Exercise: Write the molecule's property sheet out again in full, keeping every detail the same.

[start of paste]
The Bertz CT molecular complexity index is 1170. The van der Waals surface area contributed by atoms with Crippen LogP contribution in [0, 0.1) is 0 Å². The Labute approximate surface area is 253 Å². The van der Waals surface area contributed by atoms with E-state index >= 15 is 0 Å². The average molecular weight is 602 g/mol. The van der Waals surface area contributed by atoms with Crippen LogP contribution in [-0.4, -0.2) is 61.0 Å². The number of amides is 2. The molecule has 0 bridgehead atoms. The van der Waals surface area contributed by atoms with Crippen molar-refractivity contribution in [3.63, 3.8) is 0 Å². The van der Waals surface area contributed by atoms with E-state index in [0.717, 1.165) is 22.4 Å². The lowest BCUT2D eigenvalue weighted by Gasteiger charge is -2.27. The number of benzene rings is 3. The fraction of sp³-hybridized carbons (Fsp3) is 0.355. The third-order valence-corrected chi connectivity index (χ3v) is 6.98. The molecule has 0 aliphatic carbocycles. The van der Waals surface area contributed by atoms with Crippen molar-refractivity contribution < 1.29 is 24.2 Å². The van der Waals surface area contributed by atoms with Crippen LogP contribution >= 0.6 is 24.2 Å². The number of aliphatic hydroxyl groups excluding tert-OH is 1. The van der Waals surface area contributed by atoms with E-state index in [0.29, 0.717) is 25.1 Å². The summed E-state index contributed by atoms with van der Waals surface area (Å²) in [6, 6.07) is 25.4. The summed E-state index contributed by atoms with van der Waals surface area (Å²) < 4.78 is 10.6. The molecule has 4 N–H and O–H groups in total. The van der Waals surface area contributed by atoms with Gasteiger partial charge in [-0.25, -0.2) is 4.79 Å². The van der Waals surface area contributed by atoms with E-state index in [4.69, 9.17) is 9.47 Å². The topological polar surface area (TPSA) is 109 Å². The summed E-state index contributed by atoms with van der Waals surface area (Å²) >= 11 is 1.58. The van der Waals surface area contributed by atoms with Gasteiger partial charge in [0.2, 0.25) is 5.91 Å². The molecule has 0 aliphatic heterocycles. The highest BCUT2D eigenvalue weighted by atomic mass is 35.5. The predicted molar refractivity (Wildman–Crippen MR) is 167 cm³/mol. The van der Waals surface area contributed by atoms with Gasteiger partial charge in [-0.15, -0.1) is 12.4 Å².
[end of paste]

The Bertz CT molecular complexity index is 1170. The van der Waals surface area contributed by atoms with Crippen LogP contribution in [0, 0.1) is 0 Å². The Labute approximate surface area is 253 Å². The van der Waals surface area contributed by atoms with E-state index >= 15 is 0 Å². The average molecular weight is 602 g/mol. The van der Waals surface area contributed by atoms with Crippen LogP contribution in [-0.4, -0.2) is 61.0 Å². The number of amides is 2. The molecule has 0 bridgehead atoms. The van der Waals surface area contributed by atoms with Crippen molar-refractivity contribution in [3.63, 3.8) is 0 Å². The van der Waals surface area contributed by atoms with E-state index in [0.717, 1.165) is 22.4 Å². The lowest BCUT2D eigenvalue weighted by Gasteiger charge is -2.27. The number of benzene rings is 3. The fraction of sp³-hybridized carbons (Fsp3) is 0.355. The third-order valence-corrected chi connectivity index (χ3v) is 6.98. The molecule has 0 aliphatic carbocycles. The van der Waals surface area contributed by atoms with Crippen molar-refractivity contribution < 1.29 is 24.2 Å². The van der Waals surface area contributed by atoms with Crippen LogP contribution >= 0.6 is 24.2 Å². The number of aliphatic hydroxyl groups excluding tert-OH is 1. The van der Waals surface area contributed by atoms with E-state index in [0.29, 0.717) is 25.1 Å². The summed E-state index contributed by atoms with van der Waals surface area (Å²) in [6, 6.07) is 25.4. The summed E-state index contributed by atoms with van der Waals surface area (Å²) < 4.78 is 10.6. The molecule has 4 N–H and O–H groups in total. The van der Waals surface area contributed by atoms with Gasteiger partial charge in [-0.25, -0.2) is 4.79 Å². The van der Waals surface area contributed by atoms with E-state index in [4.69, 9.17) is 9.47 Å². The topological polar surface area (TPSA) is 109 Å². The summed E-state index contributed by atoms with van der Waals surface area (Å²) >= 11 is 1.58. The van der Waals surface area contributed by atoms with Gasteiger partial charge in [0.2, 0.25) is 5.91 Å². The molecule has 0 aliphatic heterocycles. The highest BCUT2D eigenvalue weighted by atomic mass is 35.5. The predicted molar refractivity (Wildman–Crippen MR) is 167 cm³/mol. The van der Waals surface area contributed by atoms with Gasteiger partial charge in [-0.15, -0.1) is 12.4 Å².